Hundreds of Skateboarders ‘Bomb’ Down Broadway, With Less Police Conflict Than in the Past

Skateboarders ride down Broadway past 97th Street. Matthew Mendez is the one with his arms in the air. See full video below.

By A. Campbell

The energy was high as hundreds of skateboarders gathered at the corner of 116th Street and Riverside Drive late Saturday morning preparing to compete in “Broadway Bomb”, an annual unsanctioned skateboard and longboard race that takes place each year on the third Saturday of October. The crisp air and strong sunshine provided just the right conditions for a group ride down the length of Manhattan. About 15 minutes ahead of take-off, the event organizer, James Soladay, used a megaphone to issue repeated reminders for enthusiastic skateboarders to stay clear of the road and allow cars and pedestrians to pass.

With his history as a devoted, top-ranking competitor in the event, Soladay shared that Broadway Bomb’s co-founder, Ian Nichols, had requested his help taking over organizational efforts a few years ago when Nichols began to endure significant pressure from the state and the NYPD. “He was getting worried about the legal repercussions of having fun on skateboards,” Soladay jokingly remarked.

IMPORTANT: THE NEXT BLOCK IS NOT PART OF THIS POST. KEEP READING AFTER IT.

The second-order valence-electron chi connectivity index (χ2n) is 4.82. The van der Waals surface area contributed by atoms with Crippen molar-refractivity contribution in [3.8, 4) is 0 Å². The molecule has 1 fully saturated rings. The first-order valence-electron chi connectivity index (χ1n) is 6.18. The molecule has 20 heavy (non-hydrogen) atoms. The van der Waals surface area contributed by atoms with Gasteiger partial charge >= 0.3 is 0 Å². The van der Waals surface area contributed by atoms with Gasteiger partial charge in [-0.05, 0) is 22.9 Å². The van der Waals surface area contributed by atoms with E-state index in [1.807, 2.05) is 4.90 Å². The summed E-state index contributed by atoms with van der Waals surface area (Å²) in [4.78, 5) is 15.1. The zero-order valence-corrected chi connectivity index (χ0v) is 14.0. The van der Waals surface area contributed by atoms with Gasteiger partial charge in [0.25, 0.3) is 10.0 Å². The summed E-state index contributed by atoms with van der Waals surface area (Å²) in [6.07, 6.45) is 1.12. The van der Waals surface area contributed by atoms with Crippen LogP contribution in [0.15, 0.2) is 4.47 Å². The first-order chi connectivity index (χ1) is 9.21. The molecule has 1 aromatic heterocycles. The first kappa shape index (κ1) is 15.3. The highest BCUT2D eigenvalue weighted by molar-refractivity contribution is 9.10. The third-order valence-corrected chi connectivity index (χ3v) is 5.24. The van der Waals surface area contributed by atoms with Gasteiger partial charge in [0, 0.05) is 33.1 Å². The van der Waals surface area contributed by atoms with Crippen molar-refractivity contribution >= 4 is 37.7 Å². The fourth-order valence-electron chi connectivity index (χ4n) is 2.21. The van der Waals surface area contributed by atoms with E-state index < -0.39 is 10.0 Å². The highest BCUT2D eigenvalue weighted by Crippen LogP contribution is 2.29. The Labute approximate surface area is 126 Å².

James Soladay provides instruction to the crowd of skaters gathered at 116th and Riverside Drive.

In 2012, the New York Supreme Court granted a restraining order on behalf of the state in an attempt to shut down the event and prevent Nichols from organizing further. Afterwards, Nichols publicly announced that he was no longer involved with Broadway Bomb. In October 2013, the NYPD turned out in a show of force, stringing up nets along Broadway and arresting participants, saying that the event was illegal because an appropriate permit had not been granted.

Nevertheless, the event has remained popular. Perhaps even more so, in spite of the efforts on behalf of the state and law enforcement to shut down what many participants describe as a lively and relatively brief annual gathering. “Even though it’s an outlaw race, we have people from California, from China, from Canada, from all over the country that come to this event,” Soladay said. “Many of them are not here at the beginning of the race. They wait along Broadway for the race to go by and they jump in.” Soladay estimated that only about a third of the competitors were present at the starting line.